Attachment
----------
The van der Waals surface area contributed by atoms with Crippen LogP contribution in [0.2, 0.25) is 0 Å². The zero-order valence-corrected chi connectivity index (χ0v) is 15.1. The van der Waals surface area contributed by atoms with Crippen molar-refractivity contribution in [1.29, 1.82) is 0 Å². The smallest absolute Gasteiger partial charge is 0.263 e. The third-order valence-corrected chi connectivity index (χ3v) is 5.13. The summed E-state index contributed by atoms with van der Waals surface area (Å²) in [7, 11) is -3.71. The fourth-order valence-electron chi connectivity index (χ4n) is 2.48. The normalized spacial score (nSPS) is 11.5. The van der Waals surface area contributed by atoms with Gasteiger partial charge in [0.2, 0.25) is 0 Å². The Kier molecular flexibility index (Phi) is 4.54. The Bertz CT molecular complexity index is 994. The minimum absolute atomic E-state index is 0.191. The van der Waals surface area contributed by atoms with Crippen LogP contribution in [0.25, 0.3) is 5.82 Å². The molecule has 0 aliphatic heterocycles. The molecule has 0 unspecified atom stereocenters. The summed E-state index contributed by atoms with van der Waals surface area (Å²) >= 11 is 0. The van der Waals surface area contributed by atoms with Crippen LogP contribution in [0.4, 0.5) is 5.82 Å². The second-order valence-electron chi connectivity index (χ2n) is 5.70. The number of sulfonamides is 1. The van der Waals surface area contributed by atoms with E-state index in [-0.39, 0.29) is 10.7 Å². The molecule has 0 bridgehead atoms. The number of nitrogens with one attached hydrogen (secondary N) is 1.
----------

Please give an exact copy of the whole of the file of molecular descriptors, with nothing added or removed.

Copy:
The van der Waals surface area contributed by atoms with Crippen LogP contribution in [0.2, 0.25) is 0 Å². The zero-order valence-corrected chi connectivity index (χ0v) is 15.1. The van der Waals surface area contributed by atoms with Crippen molar-refractivity contribution in [1.29, 1.82) is 0 Å². The smallest absolute Gasteiger partial charge is 0.263 e. The third-order valence-corrected chi connectivity index (χ3v) is 5.13. The summed E-state index contributed by atoms with van der Waals surface area (Å²) in [7, 11) is -3.71. The fourth-order valence-electron chi connectivity index (χ4n) is 2.48. The normalized spacial score (nSPS) is 11.5. The van der Waals surface area contributed by atoms with Gasteiger partial charge in [0.2, 0.25) is 0 Å². The Kier molecular flexibility index (Phi) is 4.54. The Bertz CT molecular complexity index is 994. The minimum absolute atomic E-state index is 0.191. The van der Waals surface area contributed by atoms with Crippen LogP contribution in [0.25, 0.3) is 5.82 Å². The molecule has 0 aliphatic heterocycles. The molecule has 0 unspecified atom stereocenters. The summed E-state index contributed by atoms with van der Waals surface area (Å²) >= 11 is 0. The van der Waals surface area contributed by atoms with Crippen LogP contribution in [0.4, 0.5) is 5.82 Å². The second-order valence-electron chi connectivity index (χ2n) is 5.70. The number of sulfonamides is 1. The van der Waals surface area contributed by atoms with E-state index in [-0.39, 0.29) is 10.7 Å². The molecule has 0 bridgehead atoms. The number of nitrogens with one attached hydrogen (secondary N) is 1.